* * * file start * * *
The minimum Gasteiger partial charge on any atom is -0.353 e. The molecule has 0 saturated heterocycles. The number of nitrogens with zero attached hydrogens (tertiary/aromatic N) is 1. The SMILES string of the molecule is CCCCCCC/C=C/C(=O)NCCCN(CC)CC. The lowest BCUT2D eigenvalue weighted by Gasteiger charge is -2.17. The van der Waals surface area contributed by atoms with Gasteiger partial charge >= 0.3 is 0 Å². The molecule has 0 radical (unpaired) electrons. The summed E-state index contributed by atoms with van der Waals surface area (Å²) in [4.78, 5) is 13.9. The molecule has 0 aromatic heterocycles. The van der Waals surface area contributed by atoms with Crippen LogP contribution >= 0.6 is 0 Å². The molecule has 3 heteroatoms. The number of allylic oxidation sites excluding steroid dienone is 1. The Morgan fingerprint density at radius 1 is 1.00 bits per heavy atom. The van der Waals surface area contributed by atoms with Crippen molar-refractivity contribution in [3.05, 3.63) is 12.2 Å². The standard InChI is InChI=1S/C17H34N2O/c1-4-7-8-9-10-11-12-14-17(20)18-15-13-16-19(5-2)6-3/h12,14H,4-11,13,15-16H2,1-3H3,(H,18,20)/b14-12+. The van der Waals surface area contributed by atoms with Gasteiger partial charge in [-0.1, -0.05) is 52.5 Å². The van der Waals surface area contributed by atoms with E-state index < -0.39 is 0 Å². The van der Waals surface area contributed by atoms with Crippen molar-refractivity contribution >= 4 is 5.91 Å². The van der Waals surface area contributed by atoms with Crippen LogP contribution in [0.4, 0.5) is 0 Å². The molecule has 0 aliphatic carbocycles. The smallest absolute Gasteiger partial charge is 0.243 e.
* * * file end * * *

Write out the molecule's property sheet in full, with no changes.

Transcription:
The minimum Gasteiger partial charge on any atom is -0.353 e. The molecule has 0 saturated heterocycles. The number of nitrogens with zero attached hydrogens (tertiary/aromatic N) is 1. The SMILES string of the molecule is CCCCCCC/C=C/C(=O)NCCCN(CC)CC. The lowest BCUT2D eigenvalue weighted by Gasteiger charge is -2.17. The van der Waals surface area contributed by atoms with Gasteiger partial charge >= 0.3 is 0 Å². The molecule has 0 radical (unpaired) electrons. The summed E-state index contributed by atoms with van der Waals surface area (Å²) in [4.78, 5) is 13.9. The molecule has 0 aromatic heterocycles. The van der Waals surface area contributed by atoms with Crippen LogP contribution >= 0.6 is 0 Å². The molecule has 3 heteroatoms. The number of allylic oxidation sites excluding steroid dienone is 1. The Morgan fingerprint density at radius 1 is 1.00 bits per heavy atom. The van der Waals surface area contributed by atoms with Crippen molar-refractivity contribution in [3.05, 3.63) is 12.2 Å². The standard InChI is InChI=1S/C17H34N2O/c1-4-7-8-9-10-11-12-14-17(20)18-15-13-16-19(5-2)6-3/h12,14H,4-11,13,15-16H2,1-3H3,(H,18,20)/b14-12+. The van der Waals surface area contributed by atoms with Gasteiger partial charge in [-0.1, -0.05) is 52.5 Å². The van der Waals surface area contributed by atoms with E-state index < -0.39 is 0 Å². The van der Waals surface area contributed by atoms with Crippen molar-refractivity contribution >= 4 is 5.91 Å². The van der Waals surface area contributed by atoms with Crippen LogP contribution in [0.4, 0.5) is 0 Å². The molecule has 0 aliphatic carbocycles. The smallest absolute Gasteiger partial charge is 0.243 e.